A MUM spotted a rare sign of cancer in photos of her son, and is now urging others to be wary.
When Andrea Temarantz’s five-year-old son Ryder was a baby, she loved to take photos of him.
However, when Ryder was around three months old, Andrea, 42, noticed a strange white glow in his left eye, captured in the snaps.
Adrea, from Arizona, US, initially thought it was her faulty phone camera, so she asked her husband, Joey, to get her a better one.
But the glow remained and became even more prominent in the photos, so she decided to mention it to their family doctor.
“He was awake more and he was more active, I was always taking pictures,” Andrea, who also has a second son, Joseph, said.
“That’s when I noticed a white glow, I didn’t think much of it.
“I figured it was just because my camera phone wasn’t that great.
“However, it was always there. So, I asked my husband to get me a real camera.
“He bought me a Nikon and gave it to me as an early Christmas present.
“I opened it and took pictures right away but to my surprise that glow was even worse.”
In January 2016, Ryder, who has Down’s Syndrome, was referred to two specialists.
Doctors delivered devastating news to his mum, as they said the glow appeared to be a sign of a tumour.
Andrea said: “As my eyes filled with tears I asked if it was cancer.
“The doctor said he would refer me to another specialist on the same day.
“I called my husband from the parking lot crying.
“I told him I was pretty sure something was really wrong and he needed to meet me at this other specialist.”
Ryder was admitted to Phoenix Children’s Hospital for a brain scan and a further check-up on his condition, which confirmed doctors’ suspicions.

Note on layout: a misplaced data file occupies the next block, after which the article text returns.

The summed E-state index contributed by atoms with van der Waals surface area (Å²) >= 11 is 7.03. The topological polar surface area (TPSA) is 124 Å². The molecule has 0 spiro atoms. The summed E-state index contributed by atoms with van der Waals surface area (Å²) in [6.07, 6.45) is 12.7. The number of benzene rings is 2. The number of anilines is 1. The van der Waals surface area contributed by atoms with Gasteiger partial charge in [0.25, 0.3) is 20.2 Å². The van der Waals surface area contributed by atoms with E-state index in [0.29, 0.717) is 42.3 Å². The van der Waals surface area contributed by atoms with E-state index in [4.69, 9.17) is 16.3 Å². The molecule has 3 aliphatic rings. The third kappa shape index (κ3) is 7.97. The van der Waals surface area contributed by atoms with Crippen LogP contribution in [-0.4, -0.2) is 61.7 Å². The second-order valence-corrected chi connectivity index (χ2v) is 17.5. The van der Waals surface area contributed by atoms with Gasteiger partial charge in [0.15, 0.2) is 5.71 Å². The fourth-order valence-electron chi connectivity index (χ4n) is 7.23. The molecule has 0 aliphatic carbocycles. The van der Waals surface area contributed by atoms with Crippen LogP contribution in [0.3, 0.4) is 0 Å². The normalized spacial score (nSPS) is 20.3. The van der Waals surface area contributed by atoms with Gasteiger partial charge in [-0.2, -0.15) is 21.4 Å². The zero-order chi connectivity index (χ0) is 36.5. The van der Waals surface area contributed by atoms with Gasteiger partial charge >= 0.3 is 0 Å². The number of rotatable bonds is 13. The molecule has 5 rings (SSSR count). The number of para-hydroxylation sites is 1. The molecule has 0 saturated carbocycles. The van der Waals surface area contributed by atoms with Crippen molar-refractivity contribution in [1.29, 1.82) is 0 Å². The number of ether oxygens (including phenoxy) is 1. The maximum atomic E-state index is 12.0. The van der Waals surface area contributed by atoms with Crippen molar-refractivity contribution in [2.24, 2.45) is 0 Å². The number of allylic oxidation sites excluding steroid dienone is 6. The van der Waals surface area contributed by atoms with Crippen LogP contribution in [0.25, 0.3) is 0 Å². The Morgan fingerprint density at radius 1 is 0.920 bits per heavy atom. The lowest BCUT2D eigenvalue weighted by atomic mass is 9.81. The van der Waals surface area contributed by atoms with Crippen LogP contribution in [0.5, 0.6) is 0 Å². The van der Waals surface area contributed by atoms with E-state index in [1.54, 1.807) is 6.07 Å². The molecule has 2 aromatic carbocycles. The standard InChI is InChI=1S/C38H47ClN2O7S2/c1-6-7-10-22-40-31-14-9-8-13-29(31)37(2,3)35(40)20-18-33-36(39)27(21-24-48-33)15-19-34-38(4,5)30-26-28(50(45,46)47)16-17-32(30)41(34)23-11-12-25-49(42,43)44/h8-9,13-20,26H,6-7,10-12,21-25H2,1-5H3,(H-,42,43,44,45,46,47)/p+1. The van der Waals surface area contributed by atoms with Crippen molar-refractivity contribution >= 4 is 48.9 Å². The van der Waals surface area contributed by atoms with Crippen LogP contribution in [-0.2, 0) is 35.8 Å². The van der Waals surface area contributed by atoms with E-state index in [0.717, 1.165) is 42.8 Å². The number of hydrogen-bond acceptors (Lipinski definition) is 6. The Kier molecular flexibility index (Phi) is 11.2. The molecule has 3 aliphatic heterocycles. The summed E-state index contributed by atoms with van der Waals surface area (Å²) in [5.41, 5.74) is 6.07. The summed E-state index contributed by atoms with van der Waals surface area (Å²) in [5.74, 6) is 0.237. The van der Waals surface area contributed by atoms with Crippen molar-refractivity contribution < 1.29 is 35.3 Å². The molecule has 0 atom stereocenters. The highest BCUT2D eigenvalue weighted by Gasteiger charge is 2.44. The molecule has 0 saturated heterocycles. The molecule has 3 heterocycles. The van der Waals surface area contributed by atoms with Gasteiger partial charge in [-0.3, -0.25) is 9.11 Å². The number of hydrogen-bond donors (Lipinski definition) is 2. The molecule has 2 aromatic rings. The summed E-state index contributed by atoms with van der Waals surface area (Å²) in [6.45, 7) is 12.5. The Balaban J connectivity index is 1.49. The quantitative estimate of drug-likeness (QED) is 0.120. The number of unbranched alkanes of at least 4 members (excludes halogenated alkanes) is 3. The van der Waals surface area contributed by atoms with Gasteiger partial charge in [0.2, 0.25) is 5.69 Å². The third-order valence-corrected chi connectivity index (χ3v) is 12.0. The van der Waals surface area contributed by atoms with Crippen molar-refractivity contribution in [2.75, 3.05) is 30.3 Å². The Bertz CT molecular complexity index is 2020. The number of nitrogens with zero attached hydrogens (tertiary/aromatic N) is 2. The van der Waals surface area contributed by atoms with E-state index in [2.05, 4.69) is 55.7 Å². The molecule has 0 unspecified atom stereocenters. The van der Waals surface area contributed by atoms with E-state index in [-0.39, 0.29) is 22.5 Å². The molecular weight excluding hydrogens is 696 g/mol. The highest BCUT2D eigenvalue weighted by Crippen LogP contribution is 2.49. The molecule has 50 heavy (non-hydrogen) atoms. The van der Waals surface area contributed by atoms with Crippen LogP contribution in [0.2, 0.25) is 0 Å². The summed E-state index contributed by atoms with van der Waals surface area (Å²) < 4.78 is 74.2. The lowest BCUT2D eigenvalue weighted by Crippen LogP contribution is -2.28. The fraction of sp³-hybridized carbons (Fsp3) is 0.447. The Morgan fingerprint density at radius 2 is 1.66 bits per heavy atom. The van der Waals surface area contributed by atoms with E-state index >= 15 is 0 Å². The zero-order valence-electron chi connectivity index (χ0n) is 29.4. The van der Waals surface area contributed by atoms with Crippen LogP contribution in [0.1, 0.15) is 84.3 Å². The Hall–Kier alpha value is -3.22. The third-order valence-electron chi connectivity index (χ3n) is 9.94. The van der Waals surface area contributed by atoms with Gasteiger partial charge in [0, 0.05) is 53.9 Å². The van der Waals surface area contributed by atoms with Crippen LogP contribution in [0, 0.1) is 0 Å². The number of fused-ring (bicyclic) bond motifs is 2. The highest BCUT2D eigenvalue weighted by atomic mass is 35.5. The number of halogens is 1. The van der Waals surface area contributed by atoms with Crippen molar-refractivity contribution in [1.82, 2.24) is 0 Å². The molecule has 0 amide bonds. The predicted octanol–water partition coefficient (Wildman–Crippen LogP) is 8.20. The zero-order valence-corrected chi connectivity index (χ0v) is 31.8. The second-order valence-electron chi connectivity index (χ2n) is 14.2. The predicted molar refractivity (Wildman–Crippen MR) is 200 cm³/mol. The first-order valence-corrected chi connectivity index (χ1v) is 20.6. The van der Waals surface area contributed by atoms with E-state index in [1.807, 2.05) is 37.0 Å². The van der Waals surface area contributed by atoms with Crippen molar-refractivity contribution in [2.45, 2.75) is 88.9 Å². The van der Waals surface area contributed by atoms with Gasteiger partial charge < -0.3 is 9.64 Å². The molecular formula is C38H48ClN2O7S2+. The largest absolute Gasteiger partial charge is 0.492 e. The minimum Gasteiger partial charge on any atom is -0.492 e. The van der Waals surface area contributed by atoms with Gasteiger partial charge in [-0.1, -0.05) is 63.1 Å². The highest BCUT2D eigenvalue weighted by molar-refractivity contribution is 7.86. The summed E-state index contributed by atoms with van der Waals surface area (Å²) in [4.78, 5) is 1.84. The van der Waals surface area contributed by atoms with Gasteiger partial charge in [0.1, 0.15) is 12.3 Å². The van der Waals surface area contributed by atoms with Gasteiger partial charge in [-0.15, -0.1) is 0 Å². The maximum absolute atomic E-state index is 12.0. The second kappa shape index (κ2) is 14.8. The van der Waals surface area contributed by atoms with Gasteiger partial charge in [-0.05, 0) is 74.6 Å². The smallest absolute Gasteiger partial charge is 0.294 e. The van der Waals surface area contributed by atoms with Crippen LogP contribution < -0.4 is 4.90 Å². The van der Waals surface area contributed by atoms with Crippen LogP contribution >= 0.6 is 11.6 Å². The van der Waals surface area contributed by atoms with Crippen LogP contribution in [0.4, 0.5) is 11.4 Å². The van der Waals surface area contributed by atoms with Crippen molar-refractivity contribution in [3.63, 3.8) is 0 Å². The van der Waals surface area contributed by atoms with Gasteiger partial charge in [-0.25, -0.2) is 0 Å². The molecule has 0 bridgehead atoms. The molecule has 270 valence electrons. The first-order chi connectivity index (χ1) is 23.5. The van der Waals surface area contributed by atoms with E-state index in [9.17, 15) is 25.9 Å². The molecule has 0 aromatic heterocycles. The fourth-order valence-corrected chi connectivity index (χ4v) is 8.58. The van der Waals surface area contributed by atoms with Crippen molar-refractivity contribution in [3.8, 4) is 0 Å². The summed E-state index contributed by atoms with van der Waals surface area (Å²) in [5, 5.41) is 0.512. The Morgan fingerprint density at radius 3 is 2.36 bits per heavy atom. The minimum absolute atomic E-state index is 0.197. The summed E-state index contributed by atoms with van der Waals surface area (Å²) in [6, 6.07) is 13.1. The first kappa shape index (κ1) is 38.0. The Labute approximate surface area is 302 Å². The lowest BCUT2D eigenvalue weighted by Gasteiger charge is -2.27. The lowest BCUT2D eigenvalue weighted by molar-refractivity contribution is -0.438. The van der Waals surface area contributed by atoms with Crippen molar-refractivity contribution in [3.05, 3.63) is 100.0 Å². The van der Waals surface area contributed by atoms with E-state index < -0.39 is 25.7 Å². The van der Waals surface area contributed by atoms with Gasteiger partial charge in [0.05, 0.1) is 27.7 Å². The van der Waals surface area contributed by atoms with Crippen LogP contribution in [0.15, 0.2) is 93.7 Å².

He had retinoblastoma, a rare type of eye cancer found in young children.
Around 50 cases are diagnosed in the UK each year.
It can cause a white glow in the eye in a photo, called leukocoria. But sometimes there are other causes of this phenomenon.
Andrea said: “I was so confused. She went on to explain there is only one type of tumour you would see in an eye, so we knew that’s what it was.”
Fortunately, the cancer had not spread but because Ryder has Down’s syndrome, chemotherapy would put him at a higher risk of developing leukaemia.
If the disease is picked up early, retinoblastoma can often be successfully treated.
Signs of retinoblastoma
- An unusual white reflection in the pupil
- A squint
- A change in the colour of the iris
- A red or inflamed eye
- Poor vision
So, Andrea managed to find a doctor in New York who was able to deliver a concentrated treatment in the eye called intra-arterial chemotherapy.
The mum said: “It’s a method of delivering concentrated doses of cancer-killing medicine directly to the affected area of the eye.
“They go in through his artery up past his heart and put it right into his eye.”
As a side effect, Ryder’s eye became swollen and he lost his eyelashes from the chemo, but the procedure was otherwise a success.
The young boy has now been cancer-free for five years. But he still goes for check-ups to ensure his eyes are clear, having around 40 so far.
Andrea said: “Retinoblastoma is very spontaneous so lots of follow-ups are needed.
“He just hit the five-year cancer-free mark so from now on he will only need to go under once a year to make sure his eyes are clear.”
Andrea has shared her story to warn other parents to look out for anything unusual when taking snaps.
She added: “Pay attention to your photos and your friends’ photos.
“Keep the flash on and if you see a white glow have it checked.
“All children should see an eye doctor by six months old as this will help prevent many eye issues.”
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